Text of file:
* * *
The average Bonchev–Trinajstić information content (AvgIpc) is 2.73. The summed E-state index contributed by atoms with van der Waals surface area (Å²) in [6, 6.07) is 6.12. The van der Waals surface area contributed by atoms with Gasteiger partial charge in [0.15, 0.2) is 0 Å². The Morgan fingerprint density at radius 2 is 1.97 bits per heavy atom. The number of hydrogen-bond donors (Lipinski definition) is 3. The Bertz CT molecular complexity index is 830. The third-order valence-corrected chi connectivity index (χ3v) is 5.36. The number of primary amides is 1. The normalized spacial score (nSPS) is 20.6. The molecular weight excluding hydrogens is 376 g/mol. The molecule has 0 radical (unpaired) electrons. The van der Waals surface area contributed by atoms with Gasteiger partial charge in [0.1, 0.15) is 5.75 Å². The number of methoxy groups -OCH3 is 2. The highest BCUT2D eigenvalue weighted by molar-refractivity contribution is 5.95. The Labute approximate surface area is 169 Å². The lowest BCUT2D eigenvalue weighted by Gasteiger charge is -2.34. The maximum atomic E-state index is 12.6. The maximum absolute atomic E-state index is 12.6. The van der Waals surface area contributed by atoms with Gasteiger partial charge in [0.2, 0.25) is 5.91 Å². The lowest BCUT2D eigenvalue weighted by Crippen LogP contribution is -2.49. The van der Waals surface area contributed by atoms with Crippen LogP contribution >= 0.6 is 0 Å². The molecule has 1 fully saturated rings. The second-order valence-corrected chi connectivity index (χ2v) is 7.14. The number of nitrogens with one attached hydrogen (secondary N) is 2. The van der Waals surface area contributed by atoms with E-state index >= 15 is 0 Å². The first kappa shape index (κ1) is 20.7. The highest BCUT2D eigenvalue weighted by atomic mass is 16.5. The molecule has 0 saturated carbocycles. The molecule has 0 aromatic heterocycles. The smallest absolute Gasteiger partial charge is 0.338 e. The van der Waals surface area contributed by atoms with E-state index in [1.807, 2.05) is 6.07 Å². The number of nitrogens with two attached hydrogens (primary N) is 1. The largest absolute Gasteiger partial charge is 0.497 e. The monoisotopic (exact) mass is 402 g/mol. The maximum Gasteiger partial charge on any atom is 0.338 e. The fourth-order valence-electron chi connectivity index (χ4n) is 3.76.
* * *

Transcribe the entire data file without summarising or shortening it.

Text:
The average Bonchev–Trinajstić information content (AvgIpc) is 2.73. The summed E-state index contributed by atoms with van der Waals surface area (Å²) in [6, 6.07) is 6.12. The van der Waals surface area contributed by atoms with Gasteiger partial charge in [0.15, 0.2) is 0 Å². The Morgan fingerprint density at radius 2 is 1.97 bits per heavy atom. The number of hydrogen-bond donors (Lipinski definition) is 3. The Bertz CT molecular complexity index is 830. The third-order valence-corrected chi connectivity index (χ3v) is 5.36. The number of primary amides is 1. The normalized spacial score (nSPS) is 20.6. The molecular weight excluding hydrogens is 376 g/mol. The molecule has 0 radical (unpaired) electrons. The van der Waals surface area contributed by atoms with Gasteiger partial charge in [0.1, 0.15) is 5.75 Å². The number of methoxy groups -OCH3 is 2. The highest BCUT2D eigenvalue weighted by molar-refractivity contribution is 5.95. The Labute approximate surface area is 169 Å². The lowest BCUT2D eigenvalue weighted by Gasteiger charge is -2.34. The maximum atomic E-state index is 12.6. The maximum absolute atomic E-state index is 12.6. The van der Waals surface area contributed by atoms with Gasteiger partial charge in [0.2, 0.25) is 5.91 Å². The lowest BCUT2D eigenvalue weighted by Crippen LogP contribution is -2.49. The van der Waals surface area contributed by atoms with Crippen LogP contribution >= 0.6 is 0 Å². The molecule has 1 fully saturated rings. The second-order valence-corrected chi connectivity index (χ2v) is 7.14. The number of nitrogens with one attached hydrogen (secondary N) is 2. The van der Waals surface area contributed by atoms with E-state index >= 15 is 0 Å². The first kappa shape index (κ1) is 20.7. The highest BCUT2D eigenvalue weighted by atomic mass is 16.5. The molecule has 0 saturated carbocycles. The molecule has 0 aromatic heterocycles. The smallest absolute Gasteiger partial charge is 0.338 e. The van der Waals surface area contributed by atoms with E-state index in [1.807, 2.05) is 6.07 Å². The number of nitrogens with two attached hydrogens (primary N) is 1. The largest absolute Gasteiger partial charge is 0.497 e. The monoisotopic (exact) mass is 402 g/mol. The maximum Gasteiger partial charge on any atom is 0.338 e. The fourth-order valence-electron chi connectivity index (χ4n) is 3.76.